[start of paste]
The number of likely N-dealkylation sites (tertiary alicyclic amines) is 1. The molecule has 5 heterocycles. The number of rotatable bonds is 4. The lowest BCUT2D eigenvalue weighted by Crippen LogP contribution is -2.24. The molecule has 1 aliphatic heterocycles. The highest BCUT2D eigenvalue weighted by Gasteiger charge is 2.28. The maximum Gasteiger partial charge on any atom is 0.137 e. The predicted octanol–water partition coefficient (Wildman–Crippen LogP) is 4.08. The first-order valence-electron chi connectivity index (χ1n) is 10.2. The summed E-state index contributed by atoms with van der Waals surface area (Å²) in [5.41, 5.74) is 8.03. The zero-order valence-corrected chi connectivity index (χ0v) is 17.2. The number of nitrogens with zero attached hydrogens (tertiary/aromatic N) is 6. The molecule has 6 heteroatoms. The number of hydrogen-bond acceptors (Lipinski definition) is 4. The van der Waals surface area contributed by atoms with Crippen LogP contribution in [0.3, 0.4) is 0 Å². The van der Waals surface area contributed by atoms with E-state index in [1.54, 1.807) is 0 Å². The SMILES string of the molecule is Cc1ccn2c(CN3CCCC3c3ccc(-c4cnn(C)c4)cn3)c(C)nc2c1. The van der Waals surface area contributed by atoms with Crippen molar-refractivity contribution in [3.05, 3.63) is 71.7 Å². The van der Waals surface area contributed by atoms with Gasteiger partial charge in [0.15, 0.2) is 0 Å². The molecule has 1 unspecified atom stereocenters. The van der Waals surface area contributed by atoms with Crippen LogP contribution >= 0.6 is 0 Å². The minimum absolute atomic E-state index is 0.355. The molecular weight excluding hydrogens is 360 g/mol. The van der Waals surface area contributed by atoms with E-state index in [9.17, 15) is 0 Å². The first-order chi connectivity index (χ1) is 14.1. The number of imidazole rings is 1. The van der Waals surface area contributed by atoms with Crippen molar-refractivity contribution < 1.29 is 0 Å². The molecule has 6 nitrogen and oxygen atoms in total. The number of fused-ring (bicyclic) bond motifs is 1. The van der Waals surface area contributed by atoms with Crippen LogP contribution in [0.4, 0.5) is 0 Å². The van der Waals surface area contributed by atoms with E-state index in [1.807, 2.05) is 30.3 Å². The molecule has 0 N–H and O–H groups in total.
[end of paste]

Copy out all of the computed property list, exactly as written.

The number of likely N-dealkylation sites (tertiary alicyclic amines) is 1. The molecule has 5 heterocycles. The number of rotatable bonds is 4. The lowest BCUT2D eigenvalue weighted by Crippen LogP contribution is -2.24. The molecule has 1 aliphatic heterocycles. The highest BCUT2D eigenvalue weighted by Gasteiger charge is 2.28. The maximum Gasteiger partial charge on any atom is 0.137 e. The predicted octanol–water partition coefficient (Wildman–Crippen LogP) is 4.08. The first-order valence-electron chi connectivity index (χ1n) is 10.2. The summed E-state index contributed by atoms with van der Waals surface area (Å²) in [5.41, 5.74) is 8.03. The zero-order valence-corrected chi connectivity index (χ0v) is 17.2. The number of nitrogens with zero attached hydrogens (tertiary/aromatic N) is 6. The molecule has 6 heteroatoms. The number of hydrogen-bond acceptors (Lipinski definition) is 4. The van der Waals surface area contributed by atoms with Crippen LogP contribution in [0.3, 0.4) is 0 Å². The van der Waals surface area contributed by atoms with E-state index in [1.54, 1.807) is 0 Å². The SMILES string of the molecule is Cc1ccn2c(CN3CCCC3c3ccc(-c4cnn(C)c4)cn3)c(C)nc2c1. The van der Waals surface area contributed by atoms with Crippen molar-refractivity contribution in [3.05, 3.63) is 71.7 Å². The van der Waals surface area contributed by atoms with Gasteiger partial charge in [0.15, 0.2) is 0 Å². The molecule has 1 unspecified atom stereocenters. The van der Waals surface area contributed by atoms with Crippen LogP contribution >= 0.6 is 0 Å². The minimum absolute atomic E-state index is 0.355. The molecular weight excluding hydrogens is 360 g/mol. The van der Waals surface area contributed by atoms with E-state index in [9.17, 15) is 0 Å². The first-order chi connectivity index (χ1) is 14.1. The number of imidazole rings is 1. The van der Waals surface area contributed by atoms with Crippen molar-refractivity contribution < 1.29 is 0 Å². The molecule has 6 nitrogen and oxygen atoms in total. The number of fused-ring (bicyclic) bond motifs is 1. The van der Waals surface area contributed by atoms with Crippen LogP contribution in [0.4, 0.5) is 0 Å². The van der Waals surface area contributed by atoms with E-state index in [1.807, 2.05) is 30.3 Å². The molecule has 0 N–H and O–H groups in total.